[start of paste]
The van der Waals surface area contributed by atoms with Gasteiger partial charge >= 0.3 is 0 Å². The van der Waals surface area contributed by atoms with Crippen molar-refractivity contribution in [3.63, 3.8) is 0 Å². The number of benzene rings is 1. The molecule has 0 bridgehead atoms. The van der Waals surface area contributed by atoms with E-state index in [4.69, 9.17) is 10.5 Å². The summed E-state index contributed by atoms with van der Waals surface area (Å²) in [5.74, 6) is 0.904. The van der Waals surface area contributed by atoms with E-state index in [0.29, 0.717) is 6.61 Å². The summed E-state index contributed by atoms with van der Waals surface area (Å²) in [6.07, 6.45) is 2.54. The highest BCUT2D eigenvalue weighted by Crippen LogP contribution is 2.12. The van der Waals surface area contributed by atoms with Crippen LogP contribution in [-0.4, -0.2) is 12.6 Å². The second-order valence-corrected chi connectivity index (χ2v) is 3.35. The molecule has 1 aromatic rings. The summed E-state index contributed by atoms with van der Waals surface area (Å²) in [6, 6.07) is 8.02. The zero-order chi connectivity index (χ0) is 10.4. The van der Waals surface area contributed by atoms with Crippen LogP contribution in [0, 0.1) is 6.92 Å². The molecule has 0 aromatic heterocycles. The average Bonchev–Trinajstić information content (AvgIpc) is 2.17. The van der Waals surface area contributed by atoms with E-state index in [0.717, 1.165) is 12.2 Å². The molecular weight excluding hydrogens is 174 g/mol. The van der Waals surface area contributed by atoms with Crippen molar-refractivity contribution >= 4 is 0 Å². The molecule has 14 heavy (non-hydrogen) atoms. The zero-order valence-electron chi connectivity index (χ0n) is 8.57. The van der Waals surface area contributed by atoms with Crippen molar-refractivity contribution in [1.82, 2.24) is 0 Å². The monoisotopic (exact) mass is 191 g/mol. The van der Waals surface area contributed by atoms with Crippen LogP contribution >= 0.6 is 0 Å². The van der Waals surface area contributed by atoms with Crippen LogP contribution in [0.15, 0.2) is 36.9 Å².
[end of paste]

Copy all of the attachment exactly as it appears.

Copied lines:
The van der Waals surface area contributed by atoms with Gasteiger partial charge >= 0.3 is 0 Å². The van der Waals surface area contributed by atoms with Crippen molar-refractivity contribution in [3.63, 3.8) is 0 Å². The number of benzene rings is 1. The molecule has 0 bridgehead atoms. The van der Waals surface area contributed by atoms with E-state index in [4.69, 9.17) is 10.5 Å². The summed E-state index contributed by atoms with van der Waals surface area (Å²) in [5.74, 6) is 0.904. The van der Waals surface area contributed by atoms with E-state index in [0.29, 0.717) is 6.61 Å². The summed E-state index contributed by atoms with van der Waals surface area (Å²) in [6.07, 6.45) is 2.54. The highest BCUT2D eigenvalue weighted by Crippen LogP contribution is 2.12. The van der Waals surface area contributed by atoms with Crippen LogP contribution in [-0.4, -0.2) is 12.6 Å². The second-order valence-corrected chi connectivity index (χ2v) is 3.35. The molecule has 1 aromatic rings. The summed E-state index contributed by atoms with van der Waals surface area (Å²) in [6, 6.07) is 8.02. The zero-order chi connectivity index (χ0) is 10.4. The van der Waals surface area contributed by atoms with Crippen LogP contribution in [0, 0.1) is 6.92 Å². The molecule has 0 aromatic heterocycles. The average Bonchev–Trinajstić information content (AvgIpc) is 2.17. The van der Waals surface area contributed by atoms with E-state index in [0.717, 1.165) is 12.2 Å². The molecular weight excluding hydrogens is 174 g/mol. The van der Waals surface area contributed by atoms with Crippen molar-refractivity contribution >= 4 is 0 Å². The molecule has 14 heavy (non-hydrogen) atoms. The zero-order valence-electron chi connectivity index (χ0n) is 8.57. The van der Waals surface area contributed by atoms with Crippen molar-refractivity contribution in [1.82, 2.24) is 0 Å². The monoisotopic (exact) mass is 191 g/mol. The van der Waals surface area contributed by atoms with Crippen LogP contribution >= 0.6 is 0 Å². The van der Waals surface area contributed by atoms with Crippen LogP contribution in [0.15, 0.2) is 36.9 Å².